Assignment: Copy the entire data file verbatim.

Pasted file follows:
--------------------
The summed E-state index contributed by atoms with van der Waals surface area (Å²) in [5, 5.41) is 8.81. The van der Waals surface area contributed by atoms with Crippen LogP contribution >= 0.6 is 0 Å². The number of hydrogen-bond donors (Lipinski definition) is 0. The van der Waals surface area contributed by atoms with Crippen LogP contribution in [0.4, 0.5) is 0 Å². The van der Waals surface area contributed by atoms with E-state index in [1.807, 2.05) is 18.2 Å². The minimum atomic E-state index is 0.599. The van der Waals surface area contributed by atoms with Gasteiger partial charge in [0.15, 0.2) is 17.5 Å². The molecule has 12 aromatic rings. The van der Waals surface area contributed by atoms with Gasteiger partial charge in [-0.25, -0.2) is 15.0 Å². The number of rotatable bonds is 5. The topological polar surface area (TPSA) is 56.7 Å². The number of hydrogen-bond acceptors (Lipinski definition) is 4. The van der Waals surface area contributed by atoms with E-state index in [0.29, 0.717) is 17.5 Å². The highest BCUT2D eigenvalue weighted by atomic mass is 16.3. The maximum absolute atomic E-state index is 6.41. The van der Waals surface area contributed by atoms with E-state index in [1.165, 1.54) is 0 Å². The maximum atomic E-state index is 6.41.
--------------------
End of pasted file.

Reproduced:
The summed E-state index contributed by atoms with van der Waals surface area (Å²) in [5, 5.41) is 8.81. The van der Waals surface area contributed by atoms with Crippen LogP contribution >= 0.6 is 0 Å². The number of hydrogen-bond donors (Lipinski definition) is 0. The van der Waals surface area contributed by atoms with Crippen LogP contribution in [0.4, 0.5) is 0 Å². The van der Waals surface area contributed by atoms with E-state index in [1.807, 2.05) is 18.2 Å². The minimum atomic E-state index is 0.599. The van der Waals surface area contributed by atoms with Gasteiger partial charge in [0.15, 0.2) is 17.5 Å². The molecule has 12 aromatic rings. The van der Waals surface area contributed by atoms with Gasteiger partial charge in [-0.25, -0.2) is 15.0 Å². The number of rotatable bonds is 5. The topological polar surface area (TPSA) is 56.7 Å². The number of hydrogen-bond acceptors (Lipinski definition) is 4. The van der Waals surface area contributed by atoms with E-state index in [0.29, 0.717) is 17.5 Å². The highest BCUT2D eigenvalue weighted by atomic mass is 16.3. The maximum absolute atomic E-state index is 6.41. The van der Waals surface area contributed by atoms with E-state index in [1.165, 1.54) is 0 Å². The maximum atomic E-state index is 6.41.